Role and interests of indigenous people
There are no known indigenous communities interested or involved in the management of areas affected by this plan. Therefore no role has been identified for indigenous communities in the recovery of this species.
Social and economic impacts
There are not likely to be any major social or economic implications as a consequence of the implementation of this plan.
Evaluation of the Plan's Performance
The Department of Conservation and Land Management, in conjunction with the Recovery Teams will evaluate the performance of this IRP. In addition to annual reporting on progress with listed actions and comparison against the criteria for success and failure, the plan is to be reviewed within five years of its implementation.
Habitat requirements: Grevillea althoferorum is known from two populations that occur 200 km apart. Population 1 grows on pale brown or grey loamy sand in low heath while Population 2 grows on yellow colluvial sand in low Banksia woodland.
Existing Recovery Actions: The following recovery actions have been or are currently being implemented:
- Relevant land managers have been made aware of the location and threatened status of the species.
- DRF markers have been installed at the populations.
- Research has been conducted into the reproductive biology of this species.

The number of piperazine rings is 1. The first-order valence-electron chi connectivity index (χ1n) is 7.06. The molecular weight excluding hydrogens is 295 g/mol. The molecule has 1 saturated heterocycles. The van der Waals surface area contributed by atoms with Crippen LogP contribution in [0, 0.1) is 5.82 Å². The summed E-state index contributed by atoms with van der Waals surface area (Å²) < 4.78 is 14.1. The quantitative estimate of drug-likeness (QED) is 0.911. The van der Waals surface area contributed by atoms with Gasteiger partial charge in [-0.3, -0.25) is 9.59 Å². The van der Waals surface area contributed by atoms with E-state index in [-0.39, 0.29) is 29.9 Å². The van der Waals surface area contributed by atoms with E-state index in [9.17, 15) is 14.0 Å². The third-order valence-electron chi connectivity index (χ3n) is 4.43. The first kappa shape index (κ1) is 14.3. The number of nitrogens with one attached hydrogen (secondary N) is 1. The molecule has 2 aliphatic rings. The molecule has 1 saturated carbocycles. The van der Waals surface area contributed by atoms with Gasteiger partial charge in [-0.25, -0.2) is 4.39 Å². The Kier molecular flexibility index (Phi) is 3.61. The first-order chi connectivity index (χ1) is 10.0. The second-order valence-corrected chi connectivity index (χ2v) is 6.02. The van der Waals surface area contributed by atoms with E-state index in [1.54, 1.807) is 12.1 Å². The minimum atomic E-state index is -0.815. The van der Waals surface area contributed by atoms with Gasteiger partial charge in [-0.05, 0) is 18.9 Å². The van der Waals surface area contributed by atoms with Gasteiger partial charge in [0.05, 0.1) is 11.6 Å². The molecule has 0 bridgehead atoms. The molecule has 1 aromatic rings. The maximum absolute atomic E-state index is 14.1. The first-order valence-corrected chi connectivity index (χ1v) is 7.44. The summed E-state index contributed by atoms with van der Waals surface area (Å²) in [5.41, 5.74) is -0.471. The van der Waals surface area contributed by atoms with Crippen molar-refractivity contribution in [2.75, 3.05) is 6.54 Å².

- Smoke water trials were conducted in 2001, but were not successful in stimulating germination.
- Research has been conducted into the genetic diversity of individuals of the species.
- A very small quantity of seed has been collected from Population 2 and stored in the Department's Threatened Flora Seed Centre.
- The Botanic Garden and Parks Authority (BGPA) currently have 23 plants of Grevillea althoferorum from two clones.
- BGPA is currently propagating plants for use in dieback susceptibility trials.
- An information sheet has been produced that describes and illustrates the species.
- Staff from the Department's Moora and Perth Hills Districts regularly monitor populations of the species.
- The Moora District Threatened Flora Recovery Team and the Swan Region Threatened Flora and Communities Recovery Team regularly monitor the species.
IRP Objective: The objective of this Interim Recovery Plan is to abate identified threats and maintain or enhance in situ populations to ensure the long-term preservation of the species in the wild.
Criteria for success: The number of individuals within populations and/or the number of populations have increased by ten percent or more.
Criteria for failure: The number of individuals within populations and/or the number of populations have decreased by ten percent or more.
|1. Coordinate recovery actions||8. Monitor populations|
|2. Rehabilitate habitat||9. Liaise with land managers|
|3. Map critical habitat||10. Conduct further surveys|
|4. Implement feral animal control||11. Undertake and monitor translocation|
|5. Maintain disease hygiene||12. Obtain biological and ecological information|
|6. Develop and implement a fire management strategy||13. Promote awareness|
|7. Collect seed, cutting and tissue culture material||14. Review the need for a full Recovery Plan|